When is the right time to add Intermediate Poses?

I was recently asked by a student, “When is the right time to add Intermediate Poses to the Primary Series?”

I said, “Today.  When you finish Primary Series, before you go to Finishing Poses, let’s stop and teach you some Intermediate Poses.”

She was excited to hear that she would be able to add some Intermediate Postures, even though she was still practicing only up to Kurmasana in Primary Series.

So, when she finished Kurmasana, I taught her the following three postures:

  1. Salabhasana A (Locust Pose)
  2. Dhanurasana (Bow Pose)
  3. Ustrasana (Camel Pose), hands on the hips

I told her to do each pose twice, and then to move onto the rest of her practice, which consisted of the Finishing Poses (Upward Facing Bow and its variations; paschimottanasana; and inversions).

Many students practicing Primary Series only feel that Intermediate Series is something they have to earn.  They have to get all the way to the end of Primary Series before they can even think about doing some fundamental and accessible backbends common to most other forms of yoga.  It always struck me as a bit unreasonable that teachers would hold students back from these beautiful postures, in strict adherence to the current Mysore method of only moving forward in the series when you can do the previous posture(s) competently.  Read about the history of practicing Ashtanga in the 1970s and you will see that the series were taught much more loosely and more liberally for a long time, and that the only thing holding students back from practicing more was stamina – the ability to do work for a long period of time without experiencing undue exhaustion.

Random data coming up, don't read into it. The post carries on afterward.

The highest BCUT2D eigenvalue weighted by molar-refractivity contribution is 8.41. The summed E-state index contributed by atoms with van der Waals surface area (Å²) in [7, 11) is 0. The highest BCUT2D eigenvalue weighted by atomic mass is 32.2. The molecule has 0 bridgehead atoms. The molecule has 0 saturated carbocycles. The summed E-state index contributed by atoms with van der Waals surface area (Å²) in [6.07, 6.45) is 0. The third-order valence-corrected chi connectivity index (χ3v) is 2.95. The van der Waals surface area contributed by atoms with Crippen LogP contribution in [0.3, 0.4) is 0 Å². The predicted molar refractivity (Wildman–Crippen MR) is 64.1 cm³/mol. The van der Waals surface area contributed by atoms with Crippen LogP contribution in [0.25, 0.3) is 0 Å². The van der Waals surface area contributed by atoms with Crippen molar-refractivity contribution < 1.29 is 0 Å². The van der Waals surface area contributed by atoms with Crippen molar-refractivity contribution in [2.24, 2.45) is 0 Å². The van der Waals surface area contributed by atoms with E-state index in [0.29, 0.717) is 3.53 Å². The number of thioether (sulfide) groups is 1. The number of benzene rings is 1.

When I started working with my teacher, Matthew Sweeney, in 2012, he showed us the importance of adding those three Intermediate Postures to a regular Primary Series practice.  Why?  First, the three backbends strengthen the back, open the shoulders and make the hips more limber in more advanced backbends.  Second, because it counteracts all of the forward bending that Primary Series is (no, Upward Facing Dog, done dozens of times in Primary Series does not constitute a balanced approach to backbending).

I would add a third reason why you should practice some Intermediate Postures even if you are still doing Primary Series only: because life is too short to only practice Primary Series.  Variety is the spice of life.  Ashtanga can be contradictory when you read about the ideal level of practice (all 6 series every week, one series for each day, with an seventh day for rest) and the reality of how most people practice (3 to 6 days a week, often only practicing Primary Series if they practice less than 4 days a week).  The three Intermediate Postures I listed above are common to most every other form of yoga practiced by non-Ashtangis: Bikram Yoga, Iyengar, Sivananda, Jivamukti.  It seems too rigid to limit Ashtanga students to Primary Series only until they’ve earned the right to practice Intermediate Series by being able to do all of Primary Series and stand up from a backbend three times without assistance (yeah that’s totally Primary).

So open up your mind.  If you practice Ashtanga regularly, add Locust, Bow and Camel to your sequence before you do Upward Bow.  See what happens.